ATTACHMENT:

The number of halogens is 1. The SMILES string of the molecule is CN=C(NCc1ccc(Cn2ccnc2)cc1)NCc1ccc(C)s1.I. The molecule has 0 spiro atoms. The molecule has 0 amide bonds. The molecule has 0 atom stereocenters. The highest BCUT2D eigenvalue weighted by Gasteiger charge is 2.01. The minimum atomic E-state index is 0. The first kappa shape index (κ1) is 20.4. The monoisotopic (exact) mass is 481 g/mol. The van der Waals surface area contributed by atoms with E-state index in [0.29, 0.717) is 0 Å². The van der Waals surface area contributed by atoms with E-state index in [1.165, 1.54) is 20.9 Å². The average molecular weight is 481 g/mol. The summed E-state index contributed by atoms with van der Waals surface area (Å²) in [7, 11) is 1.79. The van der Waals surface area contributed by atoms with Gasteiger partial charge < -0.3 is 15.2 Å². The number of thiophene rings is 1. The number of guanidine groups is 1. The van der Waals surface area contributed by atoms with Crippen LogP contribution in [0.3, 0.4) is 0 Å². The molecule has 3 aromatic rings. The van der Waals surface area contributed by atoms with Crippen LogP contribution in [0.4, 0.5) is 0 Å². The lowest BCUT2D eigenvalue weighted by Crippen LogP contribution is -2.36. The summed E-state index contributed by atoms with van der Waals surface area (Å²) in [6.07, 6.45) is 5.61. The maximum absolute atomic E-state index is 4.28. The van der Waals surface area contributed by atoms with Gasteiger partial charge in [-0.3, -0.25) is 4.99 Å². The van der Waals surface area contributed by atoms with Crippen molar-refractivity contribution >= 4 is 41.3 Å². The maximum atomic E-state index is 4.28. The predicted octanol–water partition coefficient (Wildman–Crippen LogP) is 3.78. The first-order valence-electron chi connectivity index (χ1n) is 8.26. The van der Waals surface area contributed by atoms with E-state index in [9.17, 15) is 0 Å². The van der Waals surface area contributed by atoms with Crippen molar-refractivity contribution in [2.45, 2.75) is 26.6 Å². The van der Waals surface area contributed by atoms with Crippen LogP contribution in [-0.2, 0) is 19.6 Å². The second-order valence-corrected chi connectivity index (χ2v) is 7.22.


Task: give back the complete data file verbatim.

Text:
The number of halogens is 1. The SMILES string of the molecule is CN=C(NCc1ccc(Cn2ccnc2)cc1)NCc1ccc(C)s1.I. The molecule has 0 spiro atoms. The molecule has 0 amide bonds. The molecule has 0 atom stereocenters. The highest BCUT2D eigenvalue weighted by Gasteiger charge is 2.01. The minimum atomic E-state index is 0. The first kappa shape index (κ1) is 20.4. The monoisotopic (exact) mass is 481 g/mol. The van der Waals surface area contributed by atoms with E-state index in [0.29, 0.717) is 0 Å². The van der Waals surface area contributed by atoms with E-state index in [1.165, 1.54) is 20.9 Å². The average molecular weight is 481 g/mol. The summed E-state index contributed by atoms with van der Waals surface area (Å²) in [7, 11) is 1.79. The van der Waals surface area contributed by atoms with Gasteiger partial charge < -0.3 is 15.2 Å². The number of thiophene rings is 1. The number of guanidine groups is 1. The van der Waals surface area contributed by atoms with Crippen LogP contribution in [0.3, 0.4) is 0 Å². The molecule has 3 aromatic rings. The van der Waals surface area contributed by atoms with Crippen LogP contribution in [0.4, 0.5) is 0 Å². The lowest BCUT2D eigenvalue weighted by Crippen LogP contribution is -2.36. The summed E-state index contributed by atoms with van der Waals surface area (Å²) in [6.07, 6.45) is 5.61. The maximum absolute atomic E-state index is 4.28. The van der Waals surface area contributed by atoms with Gasteiger partial charge in [-0.3, -0.25) is 4.99 Å². The van der Waals surface area contributed by atoms with Crippen molar-refractivity contribution >= 4 is 41.3 Å². The maximum atomic E-state index is 4.28. The predicted octanol–water partition coefficient (Wildman–Crippen LogP) is 3.78. The first-order valence-electron chi connectivity index (χ1n) is 8.26. The van der Waals surface area contributed by atoms with E-state index in [9.17, 15) is 0 Å². The van der Waals surface area contributed by atoms with Crippen molar-refractivity contribution in [2.45, 2.75) is 26.6 Å². The van der Waals surface area contributed by atoms with Crippen LogP contribution in [-0.2, 0) is 19.6 Å². The second-order valence-corrected chi connectivity index (χ2v) is 7.22.